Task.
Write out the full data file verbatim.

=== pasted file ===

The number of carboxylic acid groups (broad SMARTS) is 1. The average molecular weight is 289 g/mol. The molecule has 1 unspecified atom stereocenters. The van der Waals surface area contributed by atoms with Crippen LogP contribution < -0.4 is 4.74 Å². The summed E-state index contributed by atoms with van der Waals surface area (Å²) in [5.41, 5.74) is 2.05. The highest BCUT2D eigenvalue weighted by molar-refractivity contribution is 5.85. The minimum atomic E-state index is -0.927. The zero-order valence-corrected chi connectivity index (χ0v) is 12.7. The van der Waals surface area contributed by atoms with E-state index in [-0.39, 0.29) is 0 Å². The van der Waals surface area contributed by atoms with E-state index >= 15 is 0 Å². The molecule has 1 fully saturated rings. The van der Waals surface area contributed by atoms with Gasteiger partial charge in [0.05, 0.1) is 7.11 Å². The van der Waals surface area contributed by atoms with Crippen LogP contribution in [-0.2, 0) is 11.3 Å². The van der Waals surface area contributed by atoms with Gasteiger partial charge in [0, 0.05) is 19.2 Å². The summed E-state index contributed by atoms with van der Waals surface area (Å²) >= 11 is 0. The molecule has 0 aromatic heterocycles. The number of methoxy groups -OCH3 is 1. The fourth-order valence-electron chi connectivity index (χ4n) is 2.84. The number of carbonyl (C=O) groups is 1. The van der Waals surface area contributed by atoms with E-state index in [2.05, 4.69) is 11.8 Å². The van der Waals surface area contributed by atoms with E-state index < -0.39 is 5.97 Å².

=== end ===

The number of carboxylic acid groups (broad SMARTS) is 1. The average molecular weight is 289 g/mol. The molecule has 1 unspecified atom stereocenters. The van der Waals surface area contributed by atoms with Crippen LogP contribution < -0.4 is 4.74 Å². The summed E-state index contributed by atoms with van der Waals surface area (Å²) in [5.41, 5.74) is 2.05. The highest BCUT2D eigenvalue weighted by molar-refractivity contribution is 5.85. The minimum atomic E-state index is -0.927. The zero-order valence-corrected chi connectivity index (χ0v) is 12.7. The van der Waals surface area contributed by atoms with E-state index in [-0.39, 0.29) is 0 Å². The van der Waals surface area contributed by atoms with E-state index >= 15 is 0 Å². The molecule has 1 fully saturated rings. The van der Waals surface area contributed by atoms with Gasteiger partial charge in [0.05, 0.1) is 7.11 Å². The van der Waals surface area contributed by atoms with Crippen LogP contribution in [-0.2, 0) is 11.3 Å². The van der Waals surface area contributed by atoms with Gasteiger partial charge in [0, 0.05) is 19.2 Å². The summed E-state index contributed by atoms with van der Waals surface area (Å²) >= 11 is 0. The molecule has 0 aromatic heterocycles. The number of methoxy groups -OCH3 is 1. The fourth-order valence-electron chi connectivity index (χ4n) is 2.84. The number of carbonyl (C=O) groups is 1. The van der Waals surface area contributed by atoms with E-state index in [2.05, 4.69) is 11.8 Å². The van der Waals surface area contributed by atoms with E-state index < -0.39 is 5.97 Å².